At the close of a maiz exhibit put on by my class at the University of Arizona last year, Maria Garcia, co-owner of La Indita Restaurant, addressed my students.
As she spoke about the importance of maiz to indigenous peoples, she also spoke of her work with the Zapatistas in southern Mexico.
At the end of her talk, one of my students asked in a hushed tone: “Aren’t you afraid of being associated with the Zapatistas?”
Garcia, tiny and in her 70s, is Purepecha from the state of Michoacan, and her husband – Joseph Garcia, in his late 60s – is Tohono O’odham.
She listened to the question intently, paused briefly, then leaned forward and responded: “Afraid? Afraid of associating with the Zapatistas? No. I am a Zapatista!”
Her statement was vintage Garcia. She and her husband are well known in indigenous and human rights circles. The year before, they had been instrumental in hosting a Zapatista gathering in Magdalena, Sonora.
They are also building an indigenous health clinic there.
When Garcia spoke to my class, she was in her own struggle. At the end of the Bush era – during the height of the economic meltdown – financial institutions tried to foreclose on the Garcias’ home of 33 years, giving the couple 30 days to vacate.
Instead, they vowed to fight to keep their home. Supporters flocked to support their restaurant and vowed – under the banner of Tierra y Libertad (land and liberty) – that they would not permit authorities to oust the Garcias from their home.
Yet with millions of people losing their homes nationwide, many doubted whether their struggle would succeed.
Popular opinion was on their side, however. While banks and other financial institutions were receiving multibillion-dollar bailouts, these same institutions were busy throwing people out of their homes.
It is a disconnect that to this day remains unexplained; taxpayers assist the banks so the banks won’t fail, but the banks throw out homeowners who are simply behind on payments.
Translated, the policy seemed to be: Save the financial corporations in their business of throwing people out of their homes.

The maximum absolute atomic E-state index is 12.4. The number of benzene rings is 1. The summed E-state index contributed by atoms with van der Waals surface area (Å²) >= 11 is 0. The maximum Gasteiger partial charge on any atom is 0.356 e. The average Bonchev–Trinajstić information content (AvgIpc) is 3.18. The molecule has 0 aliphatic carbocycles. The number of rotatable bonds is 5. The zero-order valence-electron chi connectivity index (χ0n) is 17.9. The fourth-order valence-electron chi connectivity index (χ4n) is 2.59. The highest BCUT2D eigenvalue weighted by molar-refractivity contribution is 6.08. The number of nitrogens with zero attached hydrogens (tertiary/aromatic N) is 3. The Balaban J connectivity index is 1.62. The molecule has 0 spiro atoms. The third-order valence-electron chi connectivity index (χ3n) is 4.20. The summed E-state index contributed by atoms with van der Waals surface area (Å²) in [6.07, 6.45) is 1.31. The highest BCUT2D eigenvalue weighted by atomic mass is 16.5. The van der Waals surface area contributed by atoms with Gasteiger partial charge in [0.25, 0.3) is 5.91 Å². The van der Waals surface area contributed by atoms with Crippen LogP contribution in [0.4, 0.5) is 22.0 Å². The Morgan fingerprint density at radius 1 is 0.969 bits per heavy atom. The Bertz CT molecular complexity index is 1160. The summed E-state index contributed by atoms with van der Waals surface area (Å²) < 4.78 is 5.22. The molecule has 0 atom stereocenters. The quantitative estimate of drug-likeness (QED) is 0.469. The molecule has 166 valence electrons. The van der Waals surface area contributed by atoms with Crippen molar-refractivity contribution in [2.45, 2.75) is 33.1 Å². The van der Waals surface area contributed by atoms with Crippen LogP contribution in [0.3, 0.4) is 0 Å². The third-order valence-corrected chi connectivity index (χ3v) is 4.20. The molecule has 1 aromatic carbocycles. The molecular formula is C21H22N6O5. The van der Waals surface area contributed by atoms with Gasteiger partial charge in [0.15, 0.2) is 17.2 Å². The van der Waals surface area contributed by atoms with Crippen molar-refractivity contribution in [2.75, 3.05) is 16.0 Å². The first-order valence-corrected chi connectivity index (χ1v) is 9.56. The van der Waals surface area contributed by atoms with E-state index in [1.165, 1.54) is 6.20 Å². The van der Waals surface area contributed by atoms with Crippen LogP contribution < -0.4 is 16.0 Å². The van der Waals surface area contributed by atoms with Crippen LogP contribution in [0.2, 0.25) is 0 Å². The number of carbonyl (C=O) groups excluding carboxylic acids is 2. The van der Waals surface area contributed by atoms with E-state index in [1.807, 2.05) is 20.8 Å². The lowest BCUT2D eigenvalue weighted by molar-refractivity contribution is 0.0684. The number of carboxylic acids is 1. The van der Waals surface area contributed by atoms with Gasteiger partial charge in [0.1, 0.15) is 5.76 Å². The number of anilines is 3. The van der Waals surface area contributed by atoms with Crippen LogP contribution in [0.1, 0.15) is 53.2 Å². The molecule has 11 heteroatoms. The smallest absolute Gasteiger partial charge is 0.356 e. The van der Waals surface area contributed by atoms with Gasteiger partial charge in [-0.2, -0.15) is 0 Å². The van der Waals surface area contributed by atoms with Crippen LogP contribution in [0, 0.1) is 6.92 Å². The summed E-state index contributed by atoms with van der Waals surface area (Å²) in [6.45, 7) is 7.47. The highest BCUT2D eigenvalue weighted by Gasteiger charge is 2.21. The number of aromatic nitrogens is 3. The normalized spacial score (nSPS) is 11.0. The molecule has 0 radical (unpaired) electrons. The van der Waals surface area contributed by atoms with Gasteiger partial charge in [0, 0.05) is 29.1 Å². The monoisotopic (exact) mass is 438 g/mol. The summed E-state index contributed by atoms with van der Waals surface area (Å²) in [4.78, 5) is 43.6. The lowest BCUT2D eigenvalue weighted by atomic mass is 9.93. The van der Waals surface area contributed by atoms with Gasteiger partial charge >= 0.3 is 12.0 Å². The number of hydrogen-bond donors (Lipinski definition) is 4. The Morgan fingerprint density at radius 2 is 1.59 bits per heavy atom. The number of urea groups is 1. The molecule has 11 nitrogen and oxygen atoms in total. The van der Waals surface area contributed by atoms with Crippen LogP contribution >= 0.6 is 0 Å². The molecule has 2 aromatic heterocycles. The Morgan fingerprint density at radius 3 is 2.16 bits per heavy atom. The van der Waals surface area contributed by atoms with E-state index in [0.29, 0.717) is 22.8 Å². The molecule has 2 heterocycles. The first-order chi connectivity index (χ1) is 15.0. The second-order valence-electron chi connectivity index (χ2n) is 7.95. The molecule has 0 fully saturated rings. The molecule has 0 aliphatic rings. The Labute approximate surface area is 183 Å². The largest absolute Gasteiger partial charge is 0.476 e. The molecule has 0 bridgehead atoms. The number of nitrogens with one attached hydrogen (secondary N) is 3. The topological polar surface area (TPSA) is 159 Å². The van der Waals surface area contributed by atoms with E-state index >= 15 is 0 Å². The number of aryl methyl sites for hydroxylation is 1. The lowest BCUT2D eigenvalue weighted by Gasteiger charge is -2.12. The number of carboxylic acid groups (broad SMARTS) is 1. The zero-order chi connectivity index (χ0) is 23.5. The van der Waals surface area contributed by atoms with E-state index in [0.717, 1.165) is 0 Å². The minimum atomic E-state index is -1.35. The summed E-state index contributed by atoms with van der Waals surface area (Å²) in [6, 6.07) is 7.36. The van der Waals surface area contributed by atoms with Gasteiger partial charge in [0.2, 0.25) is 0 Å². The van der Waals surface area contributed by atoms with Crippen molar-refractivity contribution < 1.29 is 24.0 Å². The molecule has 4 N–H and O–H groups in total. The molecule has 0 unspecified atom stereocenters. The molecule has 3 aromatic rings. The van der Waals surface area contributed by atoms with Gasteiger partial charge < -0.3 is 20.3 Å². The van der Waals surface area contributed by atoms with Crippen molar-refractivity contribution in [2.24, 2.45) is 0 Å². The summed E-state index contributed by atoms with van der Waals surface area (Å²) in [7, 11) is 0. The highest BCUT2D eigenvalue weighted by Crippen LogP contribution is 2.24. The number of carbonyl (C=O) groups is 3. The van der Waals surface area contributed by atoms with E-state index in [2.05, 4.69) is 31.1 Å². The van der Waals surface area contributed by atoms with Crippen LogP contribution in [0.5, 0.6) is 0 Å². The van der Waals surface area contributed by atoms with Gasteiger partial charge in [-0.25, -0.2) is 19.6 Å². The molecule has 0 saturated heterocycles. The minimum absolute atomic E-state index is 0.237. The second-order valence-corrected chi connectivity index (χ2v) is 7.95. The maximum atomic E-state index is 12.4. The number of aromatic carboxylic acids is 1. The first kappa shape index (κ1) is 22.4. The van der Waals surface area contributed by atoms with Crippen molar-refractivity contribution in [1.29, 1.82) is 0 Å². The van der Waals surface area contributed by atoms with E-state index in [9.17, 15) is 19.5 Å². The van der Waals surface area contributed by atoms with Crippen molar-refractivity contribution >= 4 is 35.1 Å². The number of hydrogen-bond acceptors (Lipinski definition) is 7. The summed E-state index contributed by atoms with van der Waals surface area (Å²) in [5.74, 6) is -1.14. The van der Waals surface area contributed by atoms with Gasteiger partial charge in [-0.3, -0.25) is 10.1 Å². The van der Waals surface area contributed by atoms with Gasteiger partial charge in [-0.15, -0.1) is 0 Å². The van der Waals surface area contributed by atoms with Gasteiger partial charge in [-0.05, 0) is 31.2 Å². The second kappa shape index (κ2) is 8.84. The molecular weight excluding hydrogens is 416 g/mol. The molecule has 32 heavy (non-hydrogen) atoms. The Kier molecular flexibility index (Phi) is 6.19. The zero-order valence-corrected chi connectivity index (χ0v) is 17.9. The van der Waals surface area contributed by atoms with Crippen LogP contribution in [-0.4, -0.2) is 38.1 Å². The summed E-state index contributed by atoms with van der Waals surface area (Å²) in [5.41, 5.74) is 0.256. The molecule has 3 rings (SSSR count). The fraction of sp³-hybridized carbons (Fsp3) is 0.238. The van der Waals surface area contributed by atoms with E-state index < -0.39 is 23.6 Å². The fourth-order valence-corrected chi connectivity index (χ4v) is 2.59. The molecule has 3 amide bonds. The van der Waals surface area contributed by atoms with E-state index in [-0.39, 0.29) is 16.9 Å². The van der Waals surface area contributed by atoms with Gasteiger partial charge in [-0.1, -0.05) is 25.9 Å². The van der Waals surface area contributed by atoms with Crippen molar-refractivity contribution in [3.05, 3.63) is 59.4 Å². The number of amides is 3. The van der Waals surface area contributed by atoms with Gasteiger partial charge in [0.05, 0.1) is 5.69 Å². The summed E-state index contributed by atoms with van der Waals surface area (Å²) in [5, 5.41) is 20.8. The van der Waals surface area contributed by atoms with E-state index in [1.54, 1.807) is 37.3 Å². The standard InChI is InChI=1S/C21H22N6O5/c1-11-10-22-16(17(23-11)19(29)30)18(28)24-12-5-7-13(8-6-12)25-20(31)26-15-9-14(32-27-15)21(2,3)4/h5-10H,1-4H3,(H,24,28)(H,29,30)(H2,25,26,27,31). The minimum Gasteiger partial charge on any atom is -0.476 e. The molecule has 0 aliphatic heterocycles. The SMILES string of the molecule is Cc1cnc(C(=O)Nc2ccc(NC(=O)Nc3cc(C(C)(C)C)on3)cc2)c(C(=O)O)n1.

While taxpayers were forgiving, the financial corporations, rather than extend compassion, continue to throw people out of their homes.
The Garcias’ situation was somewhat complex but boiled down to several late payments, then a series of misunderstandings by a number of financial institutions.
The late payments were due to the economic slowdown. But because of an outpouring of support, business at the restaurant picked up and their finances were again in good shape.
They hired a lawyer, and to this day remain in their home.
You have to wonder what kind of system we live in when elders face losing their home of 30-plus years over late payments.
They are not speculators or risk-takers. They are honest and hardworking and have dedicated their lives to assisting others.
That’s why many hundreds of people – mostly young – offered to place their bodies in front of bulldozers, if necessary, to defend the Garcias’ home.
The economic crisis has exposed us to ugly realities, but it also has pointed us toward sane solutions.
If government, via the taxpayer, has shown generosity to financial institutions, then we should also expect a quid pro quo from them: no elders, for any reason (other than speculation), should ever be put in a position to lose their longtime homes.
Perhaps this policy should also extend to veterans. That’s the least this society can do, and if this isn’t part of President Obama’s solution to the housing crisis, it should be.
Roberto Rodriguez is a research associate at the University of Arizona.